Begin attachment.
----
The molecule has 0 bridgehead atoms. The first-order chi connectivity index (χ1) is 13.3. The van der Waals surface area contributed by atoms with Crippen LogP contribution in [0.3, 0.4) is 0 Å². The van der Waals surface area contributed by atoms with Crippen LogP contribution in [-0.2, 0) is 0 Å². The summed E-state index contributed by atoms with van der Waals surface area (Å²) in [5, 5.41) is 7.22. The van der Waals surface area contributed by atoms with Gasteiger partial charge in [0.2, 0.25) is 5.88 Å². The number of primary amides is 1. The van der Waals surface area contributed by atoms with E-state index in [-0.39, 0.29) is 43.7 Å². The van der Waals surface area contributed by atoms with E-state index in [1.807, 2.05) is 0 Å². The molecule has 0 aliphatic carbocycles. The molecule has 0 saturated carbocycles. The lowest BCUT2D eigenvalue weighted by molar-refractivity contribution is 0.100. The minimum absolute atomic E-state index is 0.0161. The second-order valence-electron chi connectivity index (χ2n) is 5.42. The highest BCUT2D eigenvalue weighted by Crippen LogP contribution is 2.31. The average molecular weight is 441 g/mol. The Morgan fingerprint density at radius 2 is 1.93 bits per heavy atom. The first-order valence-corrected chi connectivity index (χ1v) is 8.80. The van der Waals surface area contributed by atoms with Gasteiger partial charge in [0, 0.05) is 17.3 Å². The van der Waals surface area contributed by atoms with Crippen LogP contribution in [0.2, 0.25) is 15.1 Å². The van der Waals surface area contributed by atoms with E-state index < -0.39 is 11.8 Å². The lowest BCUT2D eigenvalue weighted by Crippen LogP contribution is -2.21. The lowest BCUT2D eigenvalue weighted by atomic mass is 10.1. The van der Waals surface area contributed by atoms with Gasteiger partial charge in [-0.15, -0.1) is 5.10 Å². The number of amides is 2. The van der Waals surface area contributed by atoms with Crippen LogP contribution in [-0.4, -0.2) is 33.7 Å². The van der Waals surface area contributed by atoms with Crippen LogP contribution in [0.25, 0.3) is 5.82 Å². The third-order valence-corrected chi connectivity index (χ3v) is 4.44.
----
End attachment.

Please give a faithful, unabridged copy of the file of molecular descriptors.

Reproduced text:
The molecule has 0 bridgehead atoms. The first-order chi connectivity index (χ1) is 13.3. The van der Waals surface area contributed by atoms with Crippen LogP contribution in [0.3, 0.4) is 0 Å². The van der Waals surface area contributed by atoms with Crippen LogP contribution in [-0.2, 0) is 0 Å². The summed E-state index contributed by atoms with van der Waals surface area (Å²) in [5, 5.41) is 7.22. The van der Waals surface area contributed by atoms with Gasteiger partial charge in [0.2, 0.25) is 5.88 Å². The number of primary amides is 1. The van der Waals surface area contributed by atoms with E-state index in [-0.39, 0.29) is 43.7 Å². The van der Waals surface area contributed by atoms with E-state index in [1.807, 2.05) is 0 Å². The molecule has 0 aliphatic carbocycles. The molecule has 0 saturated carbocycles. The lowest BCUT2D eigenvalue weighted by molar-refractivity contribution is 0.100. The minimum absolute atomic E-state index is 0.0161. The second-order valence-electron chi connectivity index (χ2n) is 5.42. The highest BCUT2D eigenvalue weighted by Crippen LogP contribution is 2.31. The average molecular weight is 441 g/mol. The Morgan fingerprint density at radius 2 is 1.93 bits per heavy atom. The first-order valence-corrected chi connectivity index (χ1v) is 8.80. The van der Waals surface area contributed by atoms with Gasteiger partial charge in [0, 0.05) is 17.3 Å². The van der Waals surface area contributed by atoms with Crippen LogP contribution in [0.2, 0.25) is 15.1 Å². The van der Waals surface area contributed by atoms with E-state index < -0.39 is 11.8 Å². The lowest BCUT2D eigenvalue weighted by Crippen LogP contribution is -2.21. The lowest BCUT2D eigenvalue weighted by atomic mass is 10.1. The van der Waals surface area contributed by atoms with Gasteiger partial charge in [-0.15, -0.1) is 5.10 Å². The number of amides is 2. The van der Waals surface area contributed by atoms with Crippen LogP contribution in [-0.4, -0.2) is 33.7 Å². The van der Waals surface area contributed by atoms with Crippen LogP contribution in [0.25, 0.3) is 5.82 Å². The third-order valence-corrected chi connectivity index (χ3v) is 4.44.